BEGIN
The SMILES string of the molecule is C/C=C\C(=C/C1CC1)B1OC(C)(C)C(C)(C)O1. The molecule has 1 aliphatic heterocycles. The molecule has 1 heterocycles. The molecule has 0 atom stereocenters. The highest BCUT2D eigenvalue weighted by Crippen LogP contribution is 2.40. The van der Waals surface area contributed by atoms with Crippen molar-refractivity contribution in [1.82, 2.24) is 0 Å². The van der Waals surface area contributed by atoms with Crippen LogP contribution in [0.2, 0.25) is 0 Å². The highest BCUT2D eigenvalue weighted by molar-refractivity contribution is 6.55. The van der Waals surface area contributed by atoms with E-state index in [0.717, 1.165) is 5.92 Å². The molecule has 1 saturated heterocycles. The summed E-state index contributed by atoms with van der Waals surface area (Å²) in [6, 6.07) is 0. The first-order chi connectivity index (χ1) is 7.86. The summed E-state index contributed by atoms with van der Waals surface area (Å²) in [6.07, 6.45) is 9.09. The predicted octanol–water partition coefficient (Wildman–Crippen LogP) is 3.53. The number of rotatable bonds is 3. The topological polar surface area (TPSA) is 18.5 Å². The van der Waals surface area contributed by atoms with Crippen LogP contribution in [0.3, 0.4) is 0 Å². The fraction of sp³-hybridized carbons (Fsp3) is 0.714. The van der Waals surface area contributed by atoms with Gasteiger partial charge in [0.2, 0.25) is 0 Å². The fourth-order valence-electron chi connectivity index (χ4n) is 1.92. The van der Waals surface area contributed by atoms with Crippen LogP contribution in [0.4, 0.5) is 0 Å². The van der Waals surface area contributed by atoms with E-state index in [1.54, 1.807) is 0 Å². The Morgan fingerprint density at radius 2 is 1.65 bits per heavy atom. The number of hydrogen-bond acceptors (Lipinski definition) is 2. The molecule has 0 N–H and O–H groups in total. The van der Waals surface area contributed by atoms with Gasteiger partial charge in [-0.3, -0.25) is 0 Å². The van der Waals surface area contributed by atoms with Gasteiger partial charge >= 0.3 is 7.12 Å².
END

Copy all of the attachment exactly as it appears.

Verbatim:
The SMILES string of the molecule is C/C=C\C(=C/C1CC1)B1OC(C)(C)C(C)(C)O1. The molecule has 1 aliphatic heterocycles. The molecule has 1 heterocycles. The molecule has 0 atom stereocenters. The highest BCUT2D eigenvalue weighted by Crippen LogP contribution is 2.40. The van der Waals surface area contributed by atoms with Crippen molar-refractivity contribution in [1.82, 2.24) is 0 Å². The van der Waals surface area contributed by atoms with Crippen LogP contribution in [0.2, 0.25) is 0 Å². The highest BCUT2D eigenvalue weighted by molar-refractivity contribution is 6.55. The van der Waals surface area contributed by atoms with E-state index in [0.717, 1.165) is 5.92 Å². The molecule has 1 saturated heterocycles. The summed E-state index contributed by atoms with van der Waals surface area (Å²) in [6, 6.07) is 0. The first-order chi connectivity index (χ1) is 7.86. The summed E-state index contributed by atoms with van der Waals surface area (Å²) in [6.07, 6.45) is 9.09. The predicted octanol–water partition coefficient (Wildman–Crippen LogP) is 3.53. The number of rotatable bonds is 3. The topological polar surface area (TPSA) is 18.5 Å². The van der Waals surface area contributed by atoms with Crippen LogP contribution in [0.3, 0.4) is 0 Å². The fraction of sp³-hybridized carbons (Fsp3) is 0.714. The van der Waals surface area contributed by atoms with Gasteiger partial charge in [0.2, 0.25) is 0 Å². The fourth-order valence-electron chi connectivity index (χ4n) is 1.92. The van der Waals surface area contributed by atoms with Crippen LogP contribution in [0.4, 0.5) is 0 Å². The van der Waals surface area contributed by atoms with E-state index in [1.54, 1.807) is 0 Å². The Morgan fingerprint density at radius 2 is 1.65 bits per heavy atom. The number of hydrogen-bond acceptors (Lipinski definition) is 2. The molecule has 0 N–H and O–H groups in total. The van der Waals surface area contributed by atoms with Gasteiger partial charge in [-0.3, -0.25) is 0 Å². The van der Waals surface area contributed by atoms with Gasteiger partial charge >= 0.3 is 7.12 Å².